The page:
This event has been put together by the SRHE Student Experience Network and the Digital University Network. We will be exploring the role of technology on the student experience, with a focus on research that has engaged students and investigates their experiences.
11:00am Coffee and registration 11:30am Introduction 11:45am Jeremy Segrott, Cardiff University, 'Connecting academic writers - the #Acwri Twitter group'. 12:30pm Lunch 1:30pm Melissa Highton, University of Oxford, 'Researching the Digital Student Experience of Oxford University' 2:15pm Eve Stirling, University of Sheffield, 'Stories from Facebook' 3:00pm Panel with questions from Twitter 3:30pm Tea and close
'Connecting academic writers - the #Acwri Twitter group':
This presentation discusses our experience of developing #Acwri – a Twitter-based support network that aims to identify common challenges in the writing process; enable participants to reflect on their own practice as writers; and share strategies for effective writing. Acwri 'meets' on Twitter fortnightly, using synchronous tweets (messages) and a keyword (#acwri – short for academic writing), enabling anyone with a Twitter account to follow and/participate.
Jeremy Segrott is a research fellow in public health based in the DECIPHer Research Centre at Cardiff University His research focuses on the role of family relationships and parenting in the prevention of alcohol misuse by young people, and the effectiveness of family and school-based prevention programmes.
'Researching the Digital Student Experience of Oxford University':
In 2011 researchers at Oxford University undertook a study of the student digital experience within the University in an attempt to identify technologies which appropriately support Oxford's traditional teaching methods, graduate skills expectations, and the social dimension of student life. The purpose of the study was to inform institutional decision-making and to understand how current technologies, systems and services are perceived and experienced by students and staff.
Melissa Highton is Director of Academic IT at Oxford University. She is responsible for developing use of technology in learning and teaching across the university and maintaining Oxford's world-class reputation in the areas of IT support for learning, teaching and research. She leads service delivery and projects in Academic IT to meet the needs of lecturers and researchers in furthering the strategic goals of the University.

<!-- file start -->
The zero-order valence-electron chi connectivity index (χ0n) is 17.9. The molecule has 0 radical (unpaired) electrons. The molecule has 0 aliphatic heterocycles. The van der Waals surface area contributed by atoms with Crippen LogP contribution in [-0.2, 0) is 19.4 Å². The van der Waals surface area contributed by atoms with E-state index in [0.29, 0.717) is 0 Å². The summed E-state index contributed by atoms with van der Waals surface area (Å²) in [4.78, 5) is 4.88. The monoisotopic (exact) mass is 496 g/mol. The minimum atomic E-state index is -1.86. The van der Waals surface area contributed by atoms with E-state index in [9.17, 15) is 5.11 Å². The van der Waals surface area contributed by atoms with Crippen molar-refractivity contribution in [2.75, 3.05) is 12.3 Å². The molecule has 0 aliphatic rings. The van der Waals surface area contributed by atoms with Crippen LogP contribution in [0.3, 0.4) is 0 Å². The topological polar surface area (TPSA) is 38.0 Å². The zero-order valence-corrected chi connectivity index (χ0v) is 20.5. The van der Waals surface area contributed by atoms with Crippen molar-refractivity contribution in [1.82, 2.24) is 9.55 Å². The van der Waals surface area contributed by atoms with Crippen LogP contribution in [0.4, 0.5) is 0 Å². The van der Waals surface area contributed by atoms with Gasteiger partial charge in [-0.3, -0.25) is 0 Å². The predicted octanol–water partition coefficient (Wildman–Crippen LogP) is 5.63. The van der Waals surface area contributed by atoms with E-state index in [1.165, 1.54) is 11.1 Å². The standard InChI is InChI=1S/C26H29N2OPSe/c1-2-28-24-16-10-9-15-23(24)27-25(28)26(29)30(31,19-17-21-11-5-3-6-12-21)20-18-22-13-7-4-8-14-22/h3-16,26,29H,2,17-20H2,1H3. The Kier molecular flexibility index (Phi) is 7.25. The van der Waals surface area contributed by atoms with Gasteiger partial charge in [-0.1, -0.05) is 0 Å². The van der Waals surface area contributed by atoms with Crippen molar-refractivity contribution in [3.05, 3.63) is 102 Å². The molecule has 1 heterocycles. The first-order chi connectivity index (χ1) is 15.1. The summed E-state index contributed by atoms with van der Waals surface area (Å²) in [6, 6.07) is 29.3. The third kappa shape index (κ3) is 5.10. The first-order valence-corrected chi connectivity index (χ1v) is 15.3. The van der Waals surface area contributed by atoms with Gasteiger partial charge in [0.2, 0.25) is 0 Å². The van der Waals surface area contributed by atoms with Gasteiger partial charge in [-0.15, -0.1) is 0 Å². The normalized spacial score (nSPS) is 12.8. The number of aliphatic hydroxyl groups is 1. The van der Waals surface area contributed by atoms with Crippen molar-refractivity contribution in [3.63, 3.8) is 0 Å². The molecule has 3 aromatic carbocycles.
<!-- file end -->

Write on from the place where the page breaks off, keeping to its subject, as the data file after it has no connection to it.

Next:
'Stories from Facebook'
Facebook is ubiquitous in many of the lives of young undergraduate students. Research in this area shows that Facebook is a key tool in being a student (Selwyn, 2009), both through social support and supporting academic study. The focus of Eve's research is exploring the realities of social media use by undergraduates. Specifically their use of Facebook in the first-year transition to university. She did this through a mixed method two-phase approach of large-scale questionnaires (n=685) and a longitudinal connective ethnography (n=6), across Facebook and the university campus. The findings are presented in six narrative stories of my Facebook friends at key moments across the academic year. Drawing on this data she presents two contrasting themes - "this Uni is run on Facebook" and "disconnection (I don't want to be here, anymore)" to explore the role of technology and specifically Facebook, on the student experience.
Eve Stirling currently undertaking an ESRC funded PhD researching first year undergraduates' usage of Facebook in their transition into university life. Her research interests include technology and higher education (HE), the use of social media in HE and the pedagogical impacts of these. She is also interested in design thinking and its influence on the research process, ethnographic research methods and the influence of space and time on the student experience. She is a member of IRis, Interdisciplinary Research in Socio-Digital Worlds and the Centre for the Study of New Literacies at The University of Sheffield. She is senior Lecturer in Design at Sheffield Hallam University.
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